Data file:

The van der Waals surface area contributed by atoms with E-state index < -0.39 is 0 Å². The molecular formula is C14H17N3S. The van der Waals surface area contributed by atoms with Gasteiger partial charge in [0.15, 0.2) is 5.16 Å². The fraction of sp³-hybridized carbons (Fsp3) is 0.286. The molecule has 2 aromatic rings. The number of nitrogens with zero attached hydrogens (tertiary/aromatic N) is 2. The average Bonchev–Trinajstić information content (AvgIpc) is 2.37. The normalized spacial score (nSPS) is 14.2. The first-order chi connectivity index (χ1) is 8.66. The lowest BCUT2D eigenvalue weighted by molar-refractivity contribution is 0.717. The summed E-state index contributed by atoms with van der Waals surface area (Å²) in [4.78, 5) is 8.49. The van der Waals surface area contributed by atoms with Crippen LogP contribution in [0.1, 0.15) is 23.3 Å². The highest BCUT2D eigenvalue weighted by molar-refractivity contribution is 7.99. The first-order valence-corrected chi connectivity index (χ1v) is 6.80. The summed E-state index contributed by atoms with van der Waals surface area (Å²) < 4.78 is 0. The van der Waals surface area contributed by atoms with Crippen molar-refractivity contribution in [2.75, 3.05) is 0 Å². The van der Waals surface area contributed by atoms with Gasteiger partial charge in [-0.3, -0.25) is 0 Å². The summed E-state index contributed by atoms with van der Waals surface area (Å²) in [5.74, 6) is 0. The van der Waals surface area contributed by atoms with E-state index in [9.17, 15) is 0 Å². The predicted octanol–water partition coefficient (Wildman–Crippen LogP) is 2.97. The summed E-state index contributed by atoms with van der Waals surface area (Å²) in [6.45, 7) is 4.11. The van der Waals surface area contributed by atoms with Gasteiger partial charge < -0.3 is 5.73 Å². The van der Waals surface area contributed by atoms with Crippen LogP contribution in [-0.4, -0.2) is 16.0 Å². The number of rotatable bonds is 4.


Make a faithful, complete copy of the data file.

The van der Waals surface area contributed by atoms with E-state index < -0.39 is 0 Å². The molecular formula is C14H17N3S. The van der Waals surface area contributed by atoms with Gasteiger partial charge in [0.15, 0.2) is 5.16 Å². The fraction of sp³-hybridized carbons (Fsp3) is 0.286. The molecule has 2 aromatic rings. The number of nitrogens with zero attached hydrogens (tertiary/aromatic N) is 2. The average Bonchev–Trinajstić information content (AvgIpc) is 2.37. The normalized spacial score (nSPS) is 14.2. The first-order chi connectivity index (χ1) is 8.66. The lowest BCUT2D eigenvalue weighted by molar-refractivity contribution is 0.717. The summed E-state index contributed by atoms with van der Waals surface area (Å²) in [4.78, 5) is 8.49. The van der Waals surface area contributed by atoms with Crippen LogP contribution in [0.1, 0.15) is 23.3 Å². The highest BCUT2D eigenvalue weighted by molar-refractivity contribution is 7.99. The first-order valence-corrected chi connectivity index (χ1v) is 6.80. The summed E-state index contributed by atoms with van der Waals surface area (Å²) < 4.78 is 0. The van der Waals surface area contributed by atoms with Crippen molar-refractivity contribution in [2.75, 3.05) is 0 Å². The van der Waals surface area contributed by atoms with Gasteiger partial charge in [-0.3, -0.25) is 0 Å². The summed E-state index contributed by atoms with van der Waals surface area (Å²) in [5.74, 6) is 0. The van der Waals surface area contributed by atoms with E-state index in [9.17, 15) is 0 Å². The predicted octanol–water partition coefficient (Wildman–Crippen LogP) is 2.97. The summed E-state index contributed by atoms with van der Waals surface area (Å²) in [6.45, 7) is 4.11. The van der Waals surface area contributed by atoms with Gasteiger partial charge < -0.3 is 5.73 Å². The van der Waals surface area contributed by atoms with Crippen LogP contribution in [-0.4, -0.2) is 16.0 Å². The number of rotatable bonds is 4.